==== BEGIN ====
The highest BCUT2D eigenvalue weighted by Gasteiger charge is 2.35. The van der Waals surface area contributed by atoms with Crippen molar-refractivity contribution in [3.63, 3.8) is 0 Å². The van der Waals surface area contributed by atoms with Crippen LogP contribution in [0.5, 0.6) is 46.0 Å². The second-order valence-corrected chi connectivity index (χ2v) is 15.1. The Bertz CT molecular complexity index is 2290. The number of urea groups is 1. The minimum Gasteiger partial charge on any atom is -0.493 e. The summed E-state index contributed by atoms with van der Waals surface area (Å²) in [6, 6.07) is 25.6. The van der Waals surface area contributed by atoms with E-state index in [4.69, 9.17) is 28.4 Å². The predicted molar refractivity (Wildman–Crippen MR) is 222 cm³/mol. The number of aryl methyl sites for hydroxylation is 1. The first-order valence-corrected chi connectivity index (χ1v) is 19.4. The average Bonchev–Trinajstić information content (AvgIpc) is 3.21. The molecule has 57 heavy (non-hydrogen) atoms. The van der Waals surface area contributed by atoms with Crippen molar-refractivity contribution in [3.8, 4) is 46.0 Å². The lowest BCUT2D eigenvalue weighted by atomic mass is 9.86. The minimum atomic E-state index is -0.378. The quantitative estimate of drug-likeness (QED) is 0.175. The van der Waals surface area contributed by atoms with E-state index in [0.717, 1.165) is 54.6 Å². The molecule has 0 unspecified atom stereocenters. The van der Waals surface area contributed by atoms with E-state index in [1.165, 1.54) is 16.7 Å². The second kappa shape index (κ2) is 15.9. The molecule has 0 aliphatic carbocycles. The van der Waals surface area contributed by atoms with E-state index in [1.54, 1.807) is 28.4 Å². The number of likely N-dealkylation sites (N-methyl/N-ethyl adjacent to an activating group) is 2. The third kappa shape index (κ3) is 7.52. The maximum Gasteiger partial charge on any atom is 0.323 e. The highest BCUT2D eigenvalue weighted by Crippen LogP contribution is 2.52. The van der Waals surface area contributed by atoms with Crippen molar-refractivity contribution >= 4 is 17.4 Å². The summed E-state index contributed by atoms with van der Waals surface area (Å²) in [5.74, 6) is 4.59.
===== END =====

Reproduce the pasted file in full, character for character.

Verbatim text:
The highest BCUT2D eigenvalue weighted by Gasteiger charge is 2.35. The van der Waals surface area contributed by atoms with Crippen molar-refractivity contribution in [3.63, 3.8) is 0 Å². The van der Waals surface area contributed by atoms with Crippen LogP contribution in [0.5, 0.6) is 46.0 Å². The second-order valence-corrected chi connectivity index (χ2v) is 15.1. The Bertz CT molecular complexity index is 2290. The number of urea groups is 1. The minimum Gasteiger partial charge on any atom is -0.493 e. The summed E-state index contributed by atoms with van der Waals surface area (Å²) in [6, 6.07) is 25.6. The van der Waals surface area contributed by atoms with E-state index in [4.69, 9.17) is 28.4 Å². The predicted molar refractivity (Wildman–Crippen MR) is 222 cm³/mol. The number of aryl methyl sites for hydroxylation is 1. The first-order valence-corrected chi connectivity index (χ1v) is 19.4. The average Bonchev–Trinajstić information content (AvgIpc) is 3.21. The molecule has 57 heavy (non-hydrogen) atoms. The van der Waals surface area contributed by atoms with Crippen molar-refractivity contribution in [3.8, 4) is 46.0 Å². The lowest BCUT2D eigenvalue weighted by atomic mass is 9.86. The minimum atomic E-state index is -0.378. The quantitative estimate of drug-likeness (QED) is 0.175. The van der Waals surface area contributed by atoms with E-state index in [0.717, 1.165) is 54.6 Å². The molecule has 0 unspecified atom stereocenters. The van der Waals surface area contributed by atoms with E-state index in [1.165, 1.54) is 16.7 Å². The second kappa shape index (κ2) is 15.9. The molecule has 0 aliphatic carbocycles. The van der Waals surface area contributed by atoms with E-state index in [1.54, 1.807) is 28.4 Å². The number of likely N-dealkylation sites (N-methyl/N-ethyl adjacent to an activating group) is 2. The third kappa shape index (κ3) is 7.52. The maximum Gasteiger partial charge on any atom is 0.323 e. The highest BCUT2D eigenvalue weighted by Crippen LogP contribution is 2.52. The van der Waals surface area contributed by atoms with Crippen molar-refractivity contribution >= 4 is 17.4 Å². The summed E-state index contributed by atoms with van der Waals surface area (Å²) in [5.74, 6) is 4.59.